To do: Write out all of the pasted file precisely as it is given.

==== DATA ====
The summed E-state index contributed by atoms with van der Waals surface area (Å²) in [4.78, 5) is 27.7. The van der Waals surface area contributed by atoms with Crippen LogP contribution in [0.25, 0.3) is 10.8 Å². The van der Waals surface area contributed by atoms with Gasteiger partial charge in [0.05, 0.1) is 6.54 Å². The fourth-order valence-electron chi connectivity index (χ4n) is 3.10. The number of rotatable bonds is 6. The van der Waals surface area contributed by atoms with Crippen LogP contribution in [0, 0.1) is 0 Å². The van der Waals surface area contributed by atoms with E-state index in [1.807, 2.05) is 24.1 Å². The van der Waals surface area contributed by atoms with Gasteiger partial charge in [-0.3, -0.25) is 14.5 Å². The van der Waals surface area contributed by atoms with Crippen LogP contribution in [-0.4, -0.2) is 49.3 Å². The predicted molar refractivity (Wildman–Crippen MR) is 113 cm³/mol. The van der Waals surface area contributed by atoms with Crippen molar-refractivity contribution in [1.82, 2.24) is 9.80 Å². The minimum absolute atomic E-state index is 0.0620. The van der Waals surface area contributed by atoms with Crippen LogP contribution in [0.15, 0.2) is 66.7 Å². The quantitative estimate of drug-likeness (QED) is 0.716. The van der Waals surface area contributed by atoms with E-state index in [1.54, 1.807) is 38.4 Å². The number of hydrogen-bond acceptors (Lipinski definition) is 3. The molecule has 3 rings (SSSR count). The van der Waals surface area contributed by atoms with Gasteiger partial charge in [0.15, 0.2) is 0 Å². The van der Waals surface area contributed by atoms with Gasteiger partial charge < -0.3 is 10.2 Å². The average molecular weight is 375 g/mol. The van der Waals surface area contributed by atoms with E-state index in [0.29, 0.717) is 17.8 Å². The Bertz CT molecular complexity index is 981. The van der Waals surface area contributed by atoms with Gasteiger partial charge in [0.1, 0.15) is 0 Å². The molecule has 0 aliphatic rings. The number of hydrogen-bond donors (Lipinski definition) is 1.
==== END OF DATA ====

The summed E-state index contributed by atoms with van der Waals surface area (Å²) in [4.78, 5) is 27.7. The van der Waals surface area contributed by atoms with Crippen LogP contribution in [0.25, 0.3) is 10.8 Å². The van der Waals surface area contributed by atoms with Gasteiger partial charge in [0.05, 0.1) is 6.54 Å². The fourth-order valence-electron chi connectivity index (χ4n) is 3.10. The number of rotatable bonds is 6. The van der Waals surface area contributed by atoms with Crippen LogP contribution in [0, 0.1) is 0 Å². The van der Waals surface area contributed by atoms with E-state index in [1.807, 2.05) is 24.1 Å². The van der Waals surface area contributed by atoms with Gasteiger partial charge in [-0.3, -0.25) is 14.5 Å². The van der Waals surface area contributed by atoms with Crippen LogP contribution in [-0.4, -0.2) is 49.3 Å². The predicted molar refractivity (Wildman–Crippen MR) is 113 cm³/mol. The van der Waals surface area contributed by atoms with Crippen molar-refractivity contribution in [1.82, 2.24) is 9.80 Å². The minimum absolute atomic E-state index is 0.0620. The van der Waals surface area contributed by atoms with Crippen LogP contribution in [0.15, 0.2) is 66.7 Å². The quantitative estimate of drug-likeness (QED) is 0.716. The van der Waals surface area contributed by atoms with E-state index in [1.54, 1.807) is 38.4 Å². The number of hydrogen-bond acceptors (Lipinski definition) is 3. The molecule has 3 rings (SSSR count). The van der Waals surface area contributed by atoms with Gasteiger partial charge in [0.15, 0.2) is 0 Å². The van der Waals surface area contributed by atoms with Gasteiger partial charge < -0.3 is 10.2 Å². The average molecular weight is 375 g/mol. The van der Waals surface area contributed by atoms with E-state index in [0.29, 0.717) is 17.8 Å². The Bertz CT molecular complexity index is 981. The van der Waals surface area contributed by atoms with Gasteiger partial charge in [0.1, 0.15) is 0 Å². The molecule has 0 aliphatic rings. The number of hydrogen-bond donors (Lipinski definition) is 1.